The traditional reading of Genesis also tells us that the creation is a fallen creation. The life of nature bears witness to being the creation of a good God but it too bears marks of being distorted by the power of evil. There is much cruelty and gratuitous suffering in nature. The traditional doctrine says to us that it was not meant to be so. As beautiful as nature is it shall be more beautiful yet. Part of the promise of Christian Doctrine is that in the Resurrection of the Body nature itself shall be raised. St. Paul says in the ninth chapter of Romans, that “the whole creation groans in travail as if in the pangs of childbirth” “For the created universe waits with eager expectation for God’s children to be revealed.” Taking the cosmic fall seriously gives us a powerful motive for fighting illnesses like cancer. They are not part of the plan and will be excluded from God’s eternity. This vision also allows us to protest against cruelty to animals, to protect the weak and resist the temptation to assume that just because something is “natural” it is good. It is hard to see how on the basis of Spong’s religion of evolution you could develop a similarly robust ethic of life.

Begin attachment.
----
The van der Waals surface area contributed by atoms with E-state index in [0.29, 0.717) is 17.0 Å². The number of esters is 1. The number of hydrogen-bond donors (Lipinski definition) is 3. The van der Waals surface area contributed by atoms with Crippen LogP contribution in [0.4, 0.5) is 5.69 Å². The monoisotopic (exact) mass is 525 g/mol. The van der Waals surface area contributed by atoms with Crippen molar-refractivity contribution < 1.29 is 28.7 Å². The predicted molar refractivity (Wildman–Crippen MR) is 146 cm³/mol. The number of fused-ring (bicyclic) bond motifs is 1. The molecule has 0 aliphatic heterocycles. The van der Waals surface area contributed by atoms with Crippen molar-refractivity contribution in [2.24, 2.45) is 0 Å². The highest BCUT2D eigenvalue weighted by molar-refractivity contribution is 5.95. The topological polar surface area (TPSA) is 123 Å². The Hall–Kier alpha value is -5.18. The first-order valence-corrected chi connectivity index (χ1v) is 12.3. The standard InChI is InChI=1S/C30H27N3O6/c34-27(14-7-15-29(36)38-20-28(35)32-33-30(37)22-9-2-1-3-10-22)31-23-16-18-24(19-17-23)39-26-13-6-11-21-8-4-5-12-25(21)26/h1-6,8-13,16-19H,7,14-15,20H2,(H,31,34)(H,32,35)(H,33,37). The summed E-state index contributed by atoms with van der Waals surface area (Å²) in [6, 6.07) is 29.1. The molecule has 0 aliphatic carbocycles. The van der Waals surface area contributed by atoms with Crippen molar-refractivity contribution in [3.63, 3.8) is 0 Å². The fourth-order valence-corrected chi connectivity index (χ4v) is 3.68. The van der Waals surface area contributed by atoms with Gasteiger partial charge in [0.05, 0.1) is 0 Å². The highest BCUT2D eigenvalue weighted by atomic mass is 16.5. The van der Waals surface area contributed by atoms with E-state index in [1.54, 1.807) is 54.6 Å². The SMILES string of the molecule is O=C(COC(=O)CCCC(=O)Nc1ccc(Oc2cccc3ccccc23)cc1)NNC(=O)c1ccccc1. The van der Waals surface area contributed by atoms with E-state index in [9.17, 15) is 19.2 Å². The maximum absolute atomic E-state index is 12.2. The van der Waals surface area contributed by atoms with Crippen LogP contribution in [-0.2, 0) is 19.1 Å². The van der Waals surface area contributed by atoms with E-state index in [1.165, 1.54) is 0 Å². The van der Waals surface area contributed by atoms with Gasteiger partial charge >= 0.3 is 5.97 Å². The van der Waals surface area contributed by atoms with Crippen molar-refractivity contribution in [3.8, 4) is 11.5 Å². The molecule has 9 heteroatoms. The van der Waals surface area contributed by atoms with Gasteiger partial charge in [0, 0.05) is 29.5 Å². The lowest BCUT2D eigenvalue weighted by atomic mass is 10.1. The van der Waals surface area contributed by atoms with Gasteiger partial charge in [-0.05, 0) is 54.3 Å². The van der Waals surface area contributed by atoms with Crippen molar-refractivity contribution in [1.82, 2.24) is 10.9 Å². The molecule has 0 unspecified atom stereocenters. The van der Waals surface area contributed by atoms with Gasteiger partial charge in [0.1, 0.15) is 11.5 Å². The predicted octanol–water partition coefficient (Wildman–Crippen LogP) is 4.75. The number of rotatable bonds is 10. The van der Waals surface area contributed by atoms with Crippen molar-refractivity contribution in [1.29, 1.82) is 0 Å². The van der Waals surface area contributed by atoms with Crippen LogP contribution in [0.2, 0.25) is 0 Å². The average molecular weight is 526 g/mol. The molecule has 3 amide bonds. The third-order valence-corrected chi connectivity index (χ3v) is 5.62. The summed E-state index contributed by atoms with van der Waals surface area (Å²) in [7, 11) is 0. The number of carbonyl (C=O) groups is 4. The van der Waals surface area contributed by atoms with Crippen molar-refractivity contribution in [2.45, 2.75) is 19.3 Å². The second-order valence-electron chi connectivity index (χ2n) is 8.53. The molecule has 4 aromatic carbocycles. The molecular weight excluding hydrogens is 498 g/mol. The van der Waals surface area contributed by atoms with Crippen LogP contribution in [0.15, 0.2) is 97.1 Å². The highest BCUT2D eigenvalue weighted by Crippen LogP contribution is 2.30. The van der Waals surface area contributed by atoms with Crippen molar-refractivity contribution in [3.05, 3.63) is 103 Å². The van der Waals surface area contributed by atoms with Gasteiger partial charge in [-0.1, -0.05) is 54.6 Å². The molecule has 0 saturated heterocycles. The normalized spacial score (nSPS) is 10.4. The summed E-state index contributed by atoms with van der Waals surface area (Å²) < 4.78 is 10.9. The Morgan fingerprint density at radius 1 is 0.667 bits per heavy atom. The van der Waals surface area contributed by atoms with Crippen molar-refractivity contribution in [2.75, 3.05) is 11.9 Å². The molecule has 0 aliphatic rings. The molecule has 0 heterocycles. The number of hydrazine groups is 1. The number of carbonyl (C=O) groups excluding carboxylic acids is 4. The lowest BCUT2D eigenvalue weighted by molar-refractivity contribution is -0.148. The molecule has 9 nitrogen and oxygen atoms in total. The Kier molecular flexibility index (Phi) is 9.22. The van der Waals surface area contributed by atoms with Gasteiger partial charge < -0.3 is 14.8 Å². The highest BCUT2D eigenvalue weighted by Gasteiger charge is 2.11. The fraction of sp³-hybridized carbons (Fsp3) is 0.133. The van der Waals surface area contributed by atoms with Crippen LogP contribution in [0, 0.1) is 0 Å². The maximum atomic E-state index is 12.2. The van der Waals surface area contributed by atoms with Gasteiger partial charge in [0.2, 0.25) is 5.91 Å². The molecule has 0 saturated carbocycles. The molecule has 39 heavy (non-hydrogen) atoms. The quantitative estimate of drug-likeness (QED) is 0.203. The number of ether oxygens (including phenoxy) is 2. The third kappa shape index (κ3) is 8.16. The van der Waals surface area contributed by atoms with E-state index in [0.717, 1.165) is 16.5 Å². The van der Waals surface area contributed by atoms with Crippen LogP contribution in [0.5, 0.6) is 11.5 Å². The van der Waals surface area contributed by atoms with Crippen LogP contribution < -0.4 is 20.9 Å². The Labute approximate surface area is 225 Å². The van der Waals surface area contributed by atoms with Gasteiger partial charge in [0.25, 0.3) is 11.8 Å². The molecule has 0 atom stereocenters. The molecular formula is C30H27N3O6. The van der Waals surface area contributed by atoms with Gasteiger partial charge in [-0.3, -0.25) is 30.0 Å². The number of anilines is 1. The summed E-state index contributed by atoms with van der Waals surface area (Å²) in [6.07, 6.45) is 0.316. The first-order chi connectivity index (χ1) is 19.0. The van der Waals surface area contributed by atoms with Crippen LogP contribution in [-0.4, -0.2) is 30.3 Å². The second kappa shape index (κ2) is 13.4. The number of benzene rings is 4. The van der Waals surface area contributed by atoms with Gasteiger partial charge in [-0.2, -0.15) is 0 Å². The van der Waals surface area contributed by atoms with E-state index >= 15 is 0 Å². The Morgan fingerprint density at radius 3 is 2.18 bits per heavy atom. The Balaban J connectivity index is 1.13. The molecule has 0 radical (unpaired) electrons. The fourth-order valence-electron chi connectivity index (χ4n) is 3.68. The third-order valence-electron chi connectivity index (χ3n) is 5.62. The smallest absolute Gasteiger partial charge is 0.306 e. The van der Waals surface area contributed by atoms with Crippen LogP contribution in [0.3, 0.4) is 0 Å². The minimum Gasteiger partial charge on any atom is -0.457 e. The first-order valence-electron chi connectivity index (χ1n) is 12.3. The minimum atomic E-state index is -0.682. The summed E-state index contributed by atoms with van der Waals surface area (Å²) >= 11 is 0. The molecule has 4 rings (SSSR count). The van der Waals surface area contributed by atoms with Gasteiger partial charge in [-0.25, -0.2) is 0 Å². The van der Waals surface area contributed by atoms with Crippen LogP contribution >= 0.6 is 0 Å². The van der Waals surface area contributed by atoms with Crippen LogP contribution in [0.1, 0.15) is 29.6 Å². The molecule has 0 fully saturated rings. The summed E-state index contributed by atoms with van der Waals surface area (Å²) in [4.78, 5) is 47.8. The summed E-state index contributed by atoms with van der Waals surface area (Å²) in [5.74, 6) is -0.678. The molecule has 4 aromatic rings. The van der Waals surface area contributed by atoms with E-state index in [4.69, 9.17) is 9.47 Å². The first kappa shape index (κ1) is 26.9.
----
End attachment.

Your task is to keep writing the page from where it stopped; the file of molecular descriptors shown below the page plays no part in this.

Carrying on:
©Leander Harding+ 2000